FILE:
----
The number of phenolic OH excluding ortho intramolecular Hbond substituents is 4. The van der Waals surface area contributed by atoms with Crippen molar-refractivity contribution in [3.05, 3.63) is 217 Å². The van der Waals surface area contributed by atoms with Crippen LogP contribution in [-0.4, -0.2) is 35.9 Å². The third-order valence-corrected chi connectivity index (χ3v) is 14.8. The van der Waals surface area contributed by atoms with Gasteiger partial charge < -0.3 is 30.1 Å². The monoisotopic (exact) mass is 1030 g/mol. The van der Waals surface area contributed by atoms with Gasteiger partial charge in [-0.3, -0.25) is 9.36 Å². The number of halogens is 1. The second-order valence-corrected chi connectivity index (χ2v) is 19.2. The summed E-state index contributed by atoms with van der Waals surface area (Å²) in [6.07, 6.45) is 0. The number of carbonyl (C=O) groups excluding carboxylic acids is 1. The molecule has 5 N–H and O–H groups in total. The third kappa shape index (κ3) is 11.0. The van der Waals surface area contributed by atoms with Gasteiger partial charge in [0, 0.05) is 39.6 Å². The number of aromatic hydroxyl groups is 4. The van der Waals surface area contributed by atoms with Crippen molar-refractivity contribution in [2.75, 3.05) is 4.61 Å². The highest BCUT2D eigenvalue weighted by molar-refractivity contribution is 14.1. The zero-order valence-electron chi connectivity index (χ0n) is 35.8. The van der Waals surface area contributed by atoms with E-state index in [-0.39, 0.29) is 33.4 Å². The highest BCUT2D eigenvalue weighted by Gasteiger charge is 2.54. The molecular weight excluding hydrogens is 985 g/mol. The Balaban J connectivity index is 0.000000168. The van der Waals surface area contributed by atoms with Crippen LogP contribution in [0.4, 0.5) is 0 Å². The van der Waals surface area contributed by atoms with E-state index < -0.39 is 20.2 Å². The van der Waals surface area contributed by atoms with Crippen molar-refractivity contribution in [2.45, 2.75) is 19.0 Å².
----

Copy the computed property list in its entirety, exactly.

The number of phenolic OH excluding ortho intramolecular Hbond substituents is 4. The van der Waals surface area contributed by atoms with Crippen molar-refractivity contribution in [3.05, 3.63) is 217 Å². The van der Waals surface area contributed by atoms with Crippen LogP contribution in [-0.4, -0.2) is 35.9 Å². The third-order valence-corrected chi connectivity index (χ3v) is 14.8. The van der Waals surface area contributed by atoms with Gasteiger partial charge < -0.3 is 30.1 Å². The monoisotopic (exact) mass is 1030 g/mol. The van der Waals surface area contributed by atoms with Gasteiger partial charge in [-0.3, -0.25) is 9.36 Å². The number of halogens is 1. The second-order valence-corrected chi connectivity index (χ2v) is 19.2. The summed E-state index contributed by atoms with van der Waals surface area (Å²) in [6.07, 6.45) is 0. The number of carbonyl (C=O) groups excluding carboxylic acids is 1. The molecule has 5 N–H and O–H groups in total. The third kappa shape index (κ3) is 11.0. The van der Waals surface area contributed by atoms with Gasteiger partial charge in [0, 0.05) is 39.6 Å². The number of aromatic hydroxyl groups is 4. The van der Waals surface area contributed by atoms with Crippen molar-refractivity contribution in [2.75, 3.05) is 4.61 Å². The highest BCUT2D eigenvalue weighted by molar-refractivity contribution is 14.1. The zero-order valence-electron chi connectivity index (χ0n) is 35.8. The van der Waals surface area contributed by atoms with E-state index in [-0.39, 0.29) is 33.4 Å². The highest BCUT2D eigenvalue weighted by Gasteiger charge is 2.54. The molecular weight excluding hydrogens is 985 g/mol. The Balaban J connectivity index is 0.000000168. The van der Waals surface area contributed by atoms with Crippen LogP contribution in [0.4, 0.5) is 0 Å². The van der Waals surface area contributed by atoms with E-state index < -0.39 is 20.2 Å². The van der Waals surface area contributed by atoms with Crippen molar-refractivity contribution in [2.45, 2.75) is 19.0 Å².